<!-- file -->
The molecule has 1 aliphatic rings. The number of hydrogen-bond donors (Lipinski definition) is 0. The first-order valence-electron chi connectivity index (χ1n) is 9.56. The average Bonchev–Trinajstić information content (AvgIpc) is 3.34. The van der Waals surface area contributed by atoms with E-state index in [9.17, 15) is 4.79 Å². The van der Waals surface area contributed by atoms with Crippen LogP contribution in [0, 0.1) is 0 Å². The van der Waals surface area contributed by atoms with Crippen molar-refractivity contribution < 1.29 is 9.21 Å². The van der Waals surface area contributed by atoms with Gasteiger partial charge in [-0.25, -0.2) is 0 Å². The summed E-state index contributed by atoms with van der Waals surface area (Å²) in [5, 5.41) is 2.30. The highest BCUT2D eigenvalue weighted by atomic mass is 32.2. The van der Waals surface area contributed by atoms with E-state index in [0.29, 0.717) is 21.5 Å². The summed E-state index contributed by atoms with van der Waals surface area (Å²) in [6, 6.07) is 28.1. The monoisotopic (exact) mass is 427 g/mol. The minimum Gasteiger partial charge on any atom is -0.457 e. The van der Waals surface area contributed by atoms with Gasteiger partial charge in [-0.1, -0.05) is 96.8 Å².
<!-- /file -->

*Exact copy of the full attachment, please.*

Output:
The molecule has 1 aliphatic rings. The number of hydrogen-bond donors (Lipinski definition) is 0. The first-order valence-electron chi connectivity index (χ1n) is 9.56. The average Bonchev–Trinajstić information content (AvgIpc) is 3.34. The van der Waals surface area contributed by atoms with E-state index in [9.17, 15) is 4.79 Å². The van der Waals surface area contributed by atoms with Crippen LogP contribution in [0, 0.1) is 0 Å². The van der Waals surface area contributed by atoms with Crippen molar-refractivity contribution < 1.29 is 9.21 Å². The van der Waals surface area contributed by atoms with Gasteiger partial charge in [-0.25, -0.2) is 0 Å². The summed E-state index contributed by atoms with van der Waals surface area (Å²) in [5, 5.41) is 2.30. The highest BCUT2D eigenvalue weighted by atomic mass is 32.2. The van der Waals surface area contributed by atoms with E-state index in [0.29, 0.717) is 21.5 Å². The summed E-state index contributed by atoms with van der Waals surface area (Å²) in [6, 6.07) is 28.1. The monoisotopic (exact) mass is 427 g/mol. The minimum Gasteiger partial charge on any atom is -0.457 e. The van der Waals surface area contributed by atoms with Gasteiger partial charge in [-0.1, -0.05) is 96.8 Å².